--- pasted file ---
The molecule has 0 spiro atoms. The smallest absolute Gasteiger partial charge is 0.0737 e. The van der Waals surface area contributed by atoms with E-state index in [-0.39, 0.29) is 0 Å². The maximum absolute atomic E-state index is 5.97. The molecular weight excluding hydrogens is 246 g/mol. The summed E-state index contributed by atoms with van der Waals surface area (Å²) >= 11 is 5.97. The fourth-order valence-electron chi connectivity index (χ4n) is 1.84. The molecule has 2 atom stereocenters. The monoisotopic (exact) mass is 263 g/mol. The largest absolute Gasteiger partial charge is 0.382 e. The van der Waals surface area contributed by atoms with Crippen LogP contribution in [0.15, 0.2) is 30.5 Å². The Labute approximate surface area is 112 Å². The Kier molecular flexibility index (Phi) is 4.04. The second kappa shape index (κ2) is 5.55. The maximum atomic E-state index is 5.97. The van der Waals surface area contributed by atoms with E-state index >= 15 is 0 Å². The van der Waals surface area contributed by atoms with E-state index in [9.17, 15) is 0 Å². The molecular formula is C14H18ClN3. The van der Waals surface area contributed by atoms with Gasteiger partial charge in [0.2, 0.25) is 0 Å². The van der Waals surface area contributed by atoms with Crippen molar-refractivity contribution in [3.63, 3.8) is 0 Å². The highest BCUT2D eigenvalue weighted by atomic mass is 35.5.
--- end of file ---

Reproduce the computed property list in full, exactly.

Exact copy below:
The molecule has 0 spiro atoms. The smallest absolute Gasteiger partial charge is 0.0737 e. The van der Waals surface area contributed by atoms with E-state index in [-0.39, 0.29) is 0 Å². The maximum absolute atomic E-state index is 5.97. The molecular weight excluding hydrogens is 246 g/mol. The summed E-state index contributed by atoms with van der Waals surface area (Å²) >= 11 is 5.97. The fourth-order valence-electron chi connectivity index (χ4n) is 1.84. The molecule has 2 atom stereocenters. The monoisotopic (exact) mass is 263 g/mol. The largest absolute Gasteiger partial charge is 0.382 e. The van der Waals surface area contributed by atoms with Crippen LogP contribution in [0.15, 0.2) is 30.5 Å². The Labute approximate surface area is 112 Å². The Kier molecular flexibility index (Phi) is 4.04. The second kappa shape index (κ2) is 5.55. The maximum atomic E-state index is 5.97. The van der Waals surface area contributed by atoms with E-state index >= 15 is 0 Å². The van der Waals surface area contributed by atoms with E-state index in [9.17, 15) is 0 Å². The molecular formula is C14H18ClN3. The van der Waals surface area contributed by atoms with Gasteiger partial charge in [0.2, 0.25) is 0 Å². The van der Waals surface area contributed by atoms with Crippen molar-refractivity contribution in [3.63, 3.8) is 0 Å². The highest BCUT2D eigenvalue weighted by atomic mass is 35.5.